Sunday, 13 February 2022

Free Hand For A Tough Cop (Umberto Lenzi 1976) Review

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Who would've believed it, me playing a hero? I would have been a lot happier if you'd left me in jail.” Umberto Lenzi was a skilled journeyman director, but he was perhaps at his happiest when toiling in the criminal underbelly during Italy's tumultuous 'Years of Lead' in the 1970s, with films such as The Tough Ones and The Cynic The Rat and The Fist. Brandishing a keen eye for sudden flashes of violence as well as a darkly dry sense of humour, Lenzi's Free Hand For A Tough Cop acts as a proto-buddy-cop flick, featuring a mismatched pair on opposing sides of the law as they attempt to track down a remorseless criminal in order to save the life of an innocent child...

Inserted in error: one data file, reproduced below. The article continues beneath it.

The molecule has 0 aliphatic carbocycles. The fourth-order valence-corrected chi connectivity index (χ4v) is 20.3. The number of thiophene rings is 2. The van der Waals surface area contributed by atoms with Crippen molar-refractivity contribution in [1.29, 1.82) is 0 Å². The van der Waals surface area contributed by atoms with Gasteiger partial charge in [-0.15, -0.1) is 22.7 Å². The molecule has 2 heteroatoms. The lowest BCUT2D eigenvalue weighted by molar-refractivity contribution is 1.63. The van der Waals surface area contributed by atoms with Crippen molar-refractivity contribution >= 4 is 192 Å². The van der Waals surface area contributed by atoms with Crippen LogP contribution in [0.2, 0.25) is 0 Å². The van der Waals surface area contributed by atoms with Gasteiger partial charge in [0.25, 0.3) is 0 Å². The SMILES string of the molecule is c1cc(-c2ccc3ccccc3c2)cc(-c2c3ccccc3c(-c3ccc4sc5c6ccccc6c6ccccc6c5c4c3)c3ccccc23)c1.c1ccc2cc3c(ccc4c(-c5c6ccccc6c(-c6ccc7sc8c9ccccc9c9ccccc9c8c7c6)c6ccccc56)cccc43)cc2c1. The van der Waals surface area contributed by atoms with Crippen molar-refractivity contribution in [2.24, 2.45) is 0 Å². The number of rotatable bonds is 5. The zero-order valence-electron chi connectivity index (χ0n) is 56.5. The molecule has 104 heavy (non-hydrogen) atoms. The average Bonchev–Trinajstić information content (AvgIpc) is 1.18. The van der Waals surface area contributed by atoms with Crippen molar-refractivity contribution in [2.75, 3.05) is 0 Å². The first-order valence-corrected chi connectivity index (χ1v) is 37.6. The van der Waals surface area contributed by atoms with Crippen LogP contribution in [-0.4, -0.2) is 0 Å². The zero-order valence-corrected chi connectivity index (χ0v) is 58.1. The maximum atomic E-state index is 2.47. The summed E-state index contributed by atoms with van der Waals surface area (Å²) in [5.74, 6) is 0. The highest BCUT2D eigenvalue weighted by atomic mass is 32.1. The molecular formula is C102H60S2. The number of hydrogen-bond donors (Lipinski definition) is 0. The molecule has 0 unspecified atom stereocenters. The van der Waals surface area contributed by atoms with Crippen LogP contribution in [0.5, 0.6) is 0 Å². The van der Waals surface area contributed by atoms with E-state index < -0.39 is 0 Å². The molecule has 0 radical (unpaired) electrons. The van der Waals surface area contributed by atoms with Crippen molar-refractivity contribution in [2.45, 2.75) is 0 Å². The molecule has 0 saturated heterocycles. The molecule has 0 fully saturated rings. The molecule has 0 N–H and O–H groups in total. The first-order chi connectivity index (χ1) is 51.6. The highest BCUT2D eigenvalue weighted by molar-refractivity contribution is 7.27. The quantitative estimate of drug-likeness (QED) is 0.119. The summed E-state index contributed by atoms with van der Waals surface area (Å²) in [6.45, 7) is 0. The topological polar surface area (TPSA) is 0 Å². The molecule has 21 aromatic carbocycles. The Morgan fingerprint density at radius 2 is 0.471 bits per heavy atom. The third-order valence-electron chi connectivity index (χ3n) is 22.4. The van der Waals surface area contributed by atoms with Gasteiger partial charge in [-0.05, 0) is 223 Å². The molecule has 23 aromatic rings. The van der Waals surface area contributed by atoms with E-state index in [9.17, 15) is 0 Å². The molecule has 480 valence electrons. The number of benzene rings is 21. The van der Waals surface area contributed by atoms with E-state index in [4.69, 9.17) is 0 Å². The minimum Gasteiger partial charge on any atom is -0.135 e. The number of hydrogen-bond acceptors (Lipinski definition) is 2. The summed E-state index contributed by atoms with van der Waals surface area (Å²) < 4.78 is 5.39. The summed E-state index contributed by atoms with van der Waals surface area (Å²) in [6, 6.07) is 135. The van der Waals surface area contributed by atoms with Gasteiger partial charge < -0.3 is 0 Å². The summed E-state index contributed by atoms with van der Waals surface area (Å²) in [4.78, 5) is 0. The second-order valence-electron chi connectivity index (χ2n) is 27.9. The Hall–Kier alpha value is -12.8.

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What the hell am I doing here watching this shit?” Lenzi opens his film by immersing the audience in a spaghetti western, throwing the viewer off-guard, before we suddenly peel back from the wonders of Monument Valley to the dim light of a prison, where 'Garbage Can' Monnezza (the always watchable Tomas Milian, Syndicate Sadists) picks his teeth amidst a screening for the bored inmates. Little is he aware, though, that rogue cop Inspector Sarti (Claudio Cassinelli, The Suspicious Death of a Minor) has infiltrated the loosely guarded facility in order to kidnap Monnezza. Already in its first few minutes, with a policeman breaking a criminal out of prison, Lenzi's 1976 poliziotteschi is off to a typically unpredictable start.